Pakistan's Economic Crisis

Pakistan’s Economic Crisis

 For a while now, Pakistan’s economy has been heading down a dangerous yet familiar path that leads to the doors of an IMF bailout. Pakistan’s shaky economy, uncalibrated spending and poor policy frameworks have driven their account deficit to rise to $18 billion in the year 2018. With the Pakistani Rupee (PKR) in free–fall (20 percent in the last year and a current standing value of PKR 131 to the US dollar),without the protection of robust exports and with a budget deficit of more than PKR 2 trillion, there is slim hope of an internally stimulated economic revival.Aggravating the fiscal problem is a circular debt of 2 trillion PKRfurther exacerbated by a trade deficit, which has widened by 15 percent to over PKR 335 billionlast year. It has since reached a record low of PKR 452 billionin June of 2018. 

At the core of Pakistan’s current economic crisis lies a potpourri of factors that have had crippling effects on its ability to contain its rapid economic slide.

Since the beginning of the current fiscal year, Pakistan’s imports have risen to 549.7 billion PKR. While its exports grew by 22 percent to 214.4 billion PKR,its trade deficit during this period  widened considerably. The growing trade deficit can be attributed to a surge in imports, which primarily comprises costly energy resources such as coal and oil to support ongoing power projects. In 2013, Pakistan’s former Prime Minister Nawaz Shariff approved 21 power projects to build Pakistan’s power generation capacity which would primarily be run on imported coal.These projects are estimated to cost approximately $35 billion. Oil prices  have increased dramatically in the past year as well. Oil-using power plants comprise the largest source of electricity in the country. Naturally, the increase in costs of imported oil have consistently added to Pakistan’s trade deficit. 

In comparison to its high value imports, Pakistan’s export basket comprises mainly products such as cotton, cloth, rice and other raw materials. In simple terms, these are sold for significantly less than the costs of energy imports, thereby skewing the trade deficit. Policy makers have also been lax in creating an environment that enables innovation and spurs the growth of high value and diverse industries that are internationally competitive. Doing so could have driven up the value of Pakistan’s exports vis-a-vis its imports and attracted greater foreign investment, which has lagged in recent times due to Pakistan’s fragile security environment and ensuing volatility of the economy. 

CPEC (China-Pakistan Economic Corridor) has also emerged as a key causal factor in Pakistan’s economic crisis. Recently, a Chinese foreign ministry spokesperson rejected all claims made by the US that Pakistan’s economic crisis was a result of the financial costs of the China-Pakistan Economic Corridor. CPEC is essentially a joint venture between the two countries under China’s Belt and Road Initiative that aims to address Pakistan’s energy issues, build its transportation network and support the development of its industries through 22 projects. While 18 of these projects have been funded by direct Chinese investment and the remaining four are on concessional roles, the cost of CPEC is estimated to be a whopping $62 billionwith much of the financing through loans with prohibitively high rates of interest. The calculations clearly show a huge financial burden on the Pakistani government added to its preexisting debt.  Additional to CPEC funding, China also provided 2 billiondollars in bilateral loans to Pakistan at the beginning of this fiscal year and over 3 billiondollars in commercial loans, all of which will have to paid back at some point in time!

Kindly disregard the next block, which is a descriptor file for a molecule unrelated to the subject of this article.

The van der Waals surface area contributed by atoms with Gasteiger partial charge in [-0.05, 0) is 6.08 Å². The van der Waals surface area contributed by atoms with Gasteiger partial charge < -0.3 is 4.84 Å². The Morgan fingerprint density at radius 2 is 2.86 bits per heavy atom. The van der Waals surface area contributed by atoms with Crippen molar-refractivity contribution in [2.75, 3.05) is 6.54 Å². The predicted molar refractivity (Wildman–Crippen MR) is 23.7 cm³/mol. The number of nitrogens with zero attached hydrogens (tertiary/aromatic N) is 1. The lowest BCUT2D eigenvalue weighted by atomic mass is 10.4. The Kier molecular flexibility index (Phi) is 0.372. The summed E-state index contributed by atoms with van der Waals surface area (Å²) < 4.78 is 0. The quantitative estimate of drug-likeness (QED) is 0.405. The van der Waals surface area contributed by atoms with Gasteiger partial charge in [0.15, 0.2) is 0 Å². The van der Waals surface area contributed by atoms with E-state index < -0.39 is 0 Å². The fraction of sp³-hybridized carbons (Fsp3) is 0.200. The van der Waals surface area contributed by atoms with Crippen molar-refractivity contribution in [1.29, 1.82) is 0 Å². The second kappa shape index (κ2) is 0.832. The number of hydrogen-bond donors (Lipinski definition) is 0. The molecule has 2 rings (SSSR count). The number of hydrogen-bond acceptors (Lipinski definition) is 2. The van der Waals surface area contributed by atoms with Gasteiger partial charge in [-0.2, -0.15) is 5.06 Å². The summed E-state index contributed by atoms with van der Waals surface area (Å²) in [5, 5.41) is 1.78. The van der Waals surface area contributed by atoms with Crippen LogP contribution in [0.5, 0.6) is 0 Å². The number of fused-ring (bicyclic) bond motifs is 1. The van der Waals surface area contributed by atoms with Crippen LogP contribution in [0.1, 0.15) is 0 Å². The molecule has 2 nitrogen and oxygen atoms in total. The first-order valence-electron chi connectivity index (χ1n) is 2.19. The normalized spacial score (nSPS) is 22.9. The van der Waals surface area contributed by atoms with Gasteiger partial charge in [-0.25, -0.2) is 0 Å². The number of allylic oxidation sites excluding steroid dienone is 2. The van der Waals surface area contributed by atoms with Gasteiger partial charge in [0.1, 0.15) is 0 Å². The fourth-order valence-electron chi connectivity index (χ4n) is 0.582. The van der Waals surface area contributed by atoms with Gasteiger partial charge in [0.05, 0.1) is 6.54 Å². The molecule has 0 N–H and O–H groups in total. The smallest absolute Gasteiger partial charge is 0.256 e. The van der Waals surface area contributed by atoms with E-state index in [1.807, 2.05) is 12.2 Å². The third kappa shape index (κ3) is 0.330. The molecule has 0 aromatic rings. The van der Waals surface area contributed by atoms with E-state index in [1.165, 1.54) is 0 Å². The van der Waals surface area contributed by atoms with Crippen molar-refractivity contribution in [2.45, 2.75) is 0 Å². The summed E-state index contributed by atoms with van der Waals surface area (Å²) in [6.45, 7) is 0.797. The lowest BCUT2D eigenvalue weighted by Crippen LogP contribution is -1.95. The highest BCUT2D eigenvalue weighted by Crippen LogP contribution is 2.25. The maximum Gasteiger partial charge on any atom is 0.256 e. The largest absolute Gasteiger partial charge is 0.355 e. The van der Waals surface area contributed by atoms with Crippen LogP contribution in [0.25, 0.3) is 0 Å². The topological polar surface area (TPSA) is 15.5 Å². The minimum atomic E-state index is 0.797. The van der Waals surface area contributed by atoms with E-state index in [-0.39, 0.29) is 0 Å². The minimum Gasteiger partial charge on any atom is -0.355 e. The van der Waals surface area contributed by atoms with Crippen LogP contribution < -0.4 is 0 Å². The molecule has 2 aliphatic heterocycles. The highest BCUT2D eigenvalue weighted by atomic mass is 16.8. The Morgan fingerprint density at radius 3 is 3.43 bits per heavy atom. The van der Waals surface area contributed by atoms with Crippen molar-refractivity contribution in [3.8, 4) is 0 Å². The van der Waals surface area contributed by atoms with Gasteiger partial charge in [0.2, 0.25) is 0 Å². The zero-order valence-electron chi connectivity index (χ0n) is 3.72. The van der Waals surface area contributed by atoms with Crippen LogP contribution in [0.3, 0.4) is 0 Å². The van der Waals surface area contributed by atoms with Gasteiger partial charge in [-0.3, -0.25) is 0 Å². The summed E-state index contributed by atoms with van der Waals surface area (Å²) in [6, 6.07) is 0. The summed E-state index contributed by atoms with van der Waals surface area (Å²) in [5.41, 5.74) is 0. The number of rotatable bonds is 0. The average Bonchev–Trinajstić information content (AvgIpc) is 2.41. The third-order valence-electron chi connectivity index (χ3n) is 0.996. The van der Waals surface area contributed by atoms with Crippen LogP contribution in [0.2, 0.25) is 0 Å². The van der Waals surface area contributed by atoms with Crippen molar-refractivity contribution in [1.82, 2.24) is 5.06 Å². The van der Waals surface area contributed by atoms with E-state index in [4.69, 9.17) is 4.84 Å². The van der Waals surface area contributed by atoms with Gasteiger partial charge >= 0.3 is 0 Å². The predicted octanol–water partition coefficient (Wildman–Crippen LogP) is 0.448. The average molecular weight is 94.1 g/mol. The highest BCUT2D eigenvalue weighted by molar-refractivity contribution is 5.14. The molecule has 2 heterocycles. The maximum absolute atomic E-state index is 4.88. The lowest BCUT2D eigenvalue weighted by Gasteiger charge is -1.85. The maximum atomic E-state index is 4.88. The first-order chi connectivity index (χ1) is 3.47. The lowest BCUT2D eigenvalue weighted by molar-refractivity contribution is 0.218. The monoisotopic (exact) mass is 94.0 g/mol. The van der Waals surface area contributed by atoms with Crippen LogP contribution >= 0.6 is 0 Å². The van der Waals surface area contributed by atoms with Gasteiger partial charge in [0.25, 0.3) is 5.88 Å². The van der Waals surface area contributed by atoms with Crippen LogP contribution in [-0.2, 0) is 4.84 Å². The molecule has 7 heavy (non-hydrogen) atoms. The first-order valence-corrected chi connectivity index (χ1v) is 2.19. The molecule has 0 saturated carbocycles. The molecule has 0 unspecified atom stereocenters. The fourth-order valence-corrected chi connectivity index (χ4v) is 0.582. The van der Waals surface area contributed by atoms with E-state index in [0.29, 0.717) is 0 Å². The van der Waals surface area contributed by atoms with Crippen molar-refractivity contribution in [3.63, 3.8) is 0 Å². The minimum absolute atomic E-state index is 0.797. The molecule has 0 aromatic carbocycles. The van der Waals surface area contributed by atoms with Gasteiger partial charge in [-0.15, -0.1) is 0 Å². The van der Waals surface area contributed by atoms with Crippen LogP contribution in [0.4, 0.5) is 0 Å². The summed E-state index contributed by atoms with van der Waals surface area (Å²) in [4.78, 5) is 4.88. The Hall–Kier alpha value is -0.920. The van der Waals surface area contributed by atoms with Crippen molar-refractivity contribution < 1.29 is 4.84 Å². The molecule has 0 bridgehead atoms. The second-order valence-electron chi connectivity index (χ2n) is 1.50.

Like many of its ill-conceived micro-economic policies, Pakistan’s recent economic vision appears to have been focused primarily on CPEC’s potential positive impacts while overlooking its short and long term negative consequences, both financially as well as politically. CPEC’s long term implications could be burgeoning loans on Pakistan even after its possible recovery from the economic crisis. It could also cripple the sovereignty of Pakistan’s newly elected government if the government were to become increasingly dependent on Chinese financing and loans. 

Though on the one hand CPEC can be viewed as assisting Pakistan in its developmental needs, the huge financial commitments it has brought with it could be perceived as China exercising a ‘debt trap policy’.It is possible that should the IMF approve of a bail-out package, a large portion of that could somehow go towards repaying Pakistan’s loans from China. Becoming a client or vassal state of China is an argument that many analysts do not discount any more.

It will be a while before Pakistan’s economy is out of the woods. Support from the IMF and other global institutions will not suffice if Pakistan seeks a sustainable and stable economy that is able to compete with vibrant economies in South Asia like those of its neighbor, India, and a resurgent Bangladesh. To do that, Pakistan must address its fiscal crisis; avoid the looming debt trap; spur manufacturing and create an environment for innovation and technology driven industries to thrive. Only then will there be a revival of the industrial sector and the possibility of increased domestic and foreign investment in core sectors. While there is reasonable confidence within Pakistan that  CPEC is a long-term value proposition and that Pakistan will not default on Chinese loans the way Sri Lanka did, the current economic crisis does not inspire much confidence unless critical economic reforms are instituted sooner than later.